Meet Jane. At 38-and-a-half years old, Jane is a married mother of two and the breadwinner in her family. Statistically, she represents the average age and has the average number of children born to an American woman, according to the Central Intelligence Agency World Factbook. She’s among a growing female population that serves as the primary source of income for households with children under 18—a population that has grown from 11 percent in 1960 to 40 percent today, according to Pew Research’s Breadwinner Moms report based on the most recent census.
Most importantly, Jane is a member of one of the most powerful economic forces in the world. As a woman, she’s part of a demographic that makes up 51 percent of the U.S. population, has $7 trillion in purchasing power, and accounts for 85 percent of consumer spending, according to several economic sources.
She’s just the type of consumer quick-serve and fast-casual establishments need to attract to build long-term consumer loyalty.
“Women are the CEO of the household. They often act as the chief purchasing officer. They purchase on behalf of themselves, but also their husbands and kids,” says Mary Van Note, partner of Ginger Consulting LLC, a Minneapolis-based branding firm that’s served names in the industry such as Starbucks, McDonald’s, Taco Bell, and Sonic Drive-In.
“It ultimately comes back to the multitasking prowess of women. They do everything—women tend not to focus on just one thing, like the home or their career,” says Beth Perro-Jarvis, the other half of the Ginger Consulting duo. “We’re not claiming men focus on one thing, but women do tend to be multitaskers. They tend to take on multiple responsibilities.”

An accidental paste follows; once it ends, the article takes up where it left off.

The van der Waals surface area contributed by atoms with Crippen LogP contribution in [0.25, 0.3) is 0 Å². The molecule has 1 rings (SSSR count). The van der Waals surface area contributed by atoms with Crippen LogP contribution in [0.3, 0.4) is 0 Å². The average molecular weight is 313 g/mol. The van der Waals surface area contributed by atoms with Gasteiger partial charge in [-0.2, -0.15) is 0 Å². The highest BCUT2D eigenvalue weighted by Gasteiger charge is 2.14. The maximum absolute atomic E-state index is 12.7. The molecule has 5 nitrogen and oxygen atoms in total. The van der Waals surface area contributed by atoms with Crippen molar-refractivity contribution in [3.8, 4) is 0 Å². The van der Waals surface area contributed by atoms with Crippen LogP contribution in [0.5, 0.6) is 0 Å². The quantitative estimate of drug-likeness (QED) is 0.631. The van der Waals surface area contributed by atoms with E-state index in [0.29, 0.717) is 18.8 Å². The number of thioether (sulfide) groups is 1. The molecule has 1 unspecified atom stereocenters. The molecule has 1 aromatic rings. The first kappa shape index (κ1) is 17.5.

The quick-serve industry, which has seen a boom in healthy dining trends coinciding with the increase of women’s purchasing power, does seem to be listening to what women want. The rise in popularity of healthful menu items; fresh, quality ingredients; and the customizable model that offers nearly endless options reflect the typical values of the female consumer.
“Because women tend to be the caregivers in a family, they care about health,” says Margot Dorfman, founder and CEO of the U.S. Women’s Chamber of Commerce, a platform that aims to connect female business owners and drive female-friendly economic policy. “If you take a look at the woman’s role in a family unit, women tend to control purchasing decisions in the home, and they want healthy things for their children. That translates to many industries, but especially dining and foodservice.”
Women are more likely to frequent bakery sandwich concepts, coffee and tea brands, and frozen sweets shops, according to The NPD Group, a market research firm. The firm’s flagship information service, CREST, which monitors how consumers use restaurants and foodservice, also reveals that women are more likely to visit soup and salad concepts.
“Women are more likely to order turkey sandwiches or turkey clubs; Chinese, Asian, or Indian food; salads and side salads; and fruit and non-fried vegetables,” says Bonnie Riggs, a restaurant industry analyst with NPD.
Quiznos, the toasted sub concept, ranks highly with female consumers seeking healthy options, according to consumer brand metrics compiled by foodservice research and consulting firm Technomic. It ranks fifth in Technomic’s top five five brands for women seeking healthy options, which lists sandwich competitor Subway as the No. 1 choice.